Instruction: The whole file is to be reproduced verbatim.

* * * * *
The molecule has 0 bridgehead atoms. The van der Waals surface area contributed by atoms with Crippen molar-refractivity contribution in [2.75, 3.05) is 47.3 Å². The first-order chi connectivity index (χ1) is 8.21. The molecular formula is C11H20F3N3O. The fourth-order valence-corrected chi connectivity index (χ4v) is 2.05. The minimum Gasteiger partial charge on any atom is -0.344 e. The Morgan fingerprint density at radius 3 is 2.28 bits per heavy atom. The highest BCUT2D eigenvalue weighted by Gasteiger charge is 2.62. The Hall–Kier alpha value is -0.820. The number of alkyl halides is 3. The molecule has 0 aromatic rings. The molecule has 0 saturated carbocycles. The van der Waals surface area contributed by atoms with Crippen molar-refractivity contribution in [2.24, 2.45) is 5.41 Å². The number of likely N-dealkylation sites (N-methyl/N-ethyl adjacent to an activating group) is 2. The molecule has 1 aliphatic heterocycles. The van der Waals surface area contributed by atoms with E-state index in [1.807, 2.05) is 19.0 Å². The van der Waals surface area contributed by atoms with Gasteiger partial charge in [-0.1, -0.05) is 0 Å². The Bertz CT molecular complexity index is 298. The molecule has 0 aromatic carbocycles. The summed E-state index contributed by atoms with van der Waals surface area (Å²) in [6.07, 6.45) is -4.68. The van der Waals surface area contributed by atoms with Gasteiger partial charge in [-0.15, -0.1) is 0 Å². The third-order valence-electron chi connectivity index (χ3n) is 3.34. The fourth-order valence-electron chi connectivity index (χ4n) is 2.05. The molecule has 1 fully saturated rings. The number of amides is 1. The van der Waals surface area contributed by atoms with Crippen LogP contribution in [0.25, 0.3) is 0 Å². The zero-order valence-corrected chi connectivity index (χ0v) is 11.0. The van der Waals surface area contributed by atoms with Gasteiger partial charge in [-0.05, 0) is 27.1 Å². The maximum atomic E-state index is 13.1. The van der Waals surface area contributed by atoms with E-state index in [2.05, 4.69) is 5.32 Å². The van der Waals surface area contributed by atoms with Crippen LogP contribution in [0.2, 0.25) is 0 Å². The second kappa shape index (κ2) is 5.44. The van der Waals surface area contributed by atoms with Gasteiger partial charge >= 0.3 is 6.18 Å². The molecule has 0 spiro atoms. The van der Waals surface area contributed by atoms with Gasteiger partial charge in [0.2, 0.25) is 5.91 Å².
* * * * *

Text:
The molecule has 0 bridgehead atoms. The van der Waals surface area contributed by atoms with Crippen molar-refractivity contribution in [2.75, 3.05) is 47.3 Å². The first-order chi connectivity index (χ1) is 8.21. The molecular formula is C11H20F3N3O. The fourth-order valence-corrected chi connectivity index (χ4v) is 2.05. The minimum Gasteiger partial charge on any atom is -0.344 e. The Morgan fingerprint density at radius 3 is 2.28 bits per heavy atom. The highest BCUT2D eigenvalue weighted by Gasteiger charge is 2.62. The Hall–Kier alpha value is -0.820. The number of alkyl halides is 3. The molecule has 0 aromatic rings. The molecule has 0 saturated carbocycles. The van der Waals surface area contributed by atoms with Crippen molar-refractivity contribution in [2.24, 2.45) is 5.41 Å². The number of likely N-dealkylation sites (N-methyl/N-ethyl adjacent to an activating group) is 2. The molecule has 1 aliphatic heterocycles. The van der Waals surface area contributed by atoms with E-state index in [1.807, 2.05) is 19.0 Å². The van der Waals surface area contributed by atoms with Gasteiger partial charge in [-0.1, -0.05) is 0 Å². The Bertz CT molecular complexity index is 298. The molecule has 0 aromatic carbocycles. The summed E-state index contributed by atoms with van der Waals surface area (Å²) in [6.07, 6.45) is -4.68. The van der Waals surface area contributed by atoms with Gasteiger partial charge in [-0.15, -0.1) is 0 Å². The third-order valence-electron chi connectivity index (χ3n) is 3.34. The fourth-order valence-electron chi connectivity index (χ4n) is 2.05. The molecule has 1 fully saturated rings. The number of amides is 1. The van der Waals surface area contributed by atoms with Crippen LogP contribution in [0.25, 0.3) is 0 Å². The zero-order valence-corrected chi connectivity index (χ0v) is 11.0. The van der Waals surface area contributed by atoms with Gasteiger partial charge in [-0.05, 0) is 27.1 Å². The maximum atomic E-state index is 13.1. The van der Waals surface area contributed by atoms with E-state index in [2.05, 4.69) is 5.32 Å². The van der Waals surface area contributed by atoms with Crippen LogP contribution in [0.2, 0.25) is 0 Å². The second kappa shape index (κ2) is 5.44. The van der Waals surface area contributed by atoms with Gasteiger partial charge >= 0.3 is 6.18 Å². The molecule has 0 spiro atoms. The van der Waals surface area contributed by atoms with Gasteiger partial charge in [0.2, 0.25) is 5.91 Å².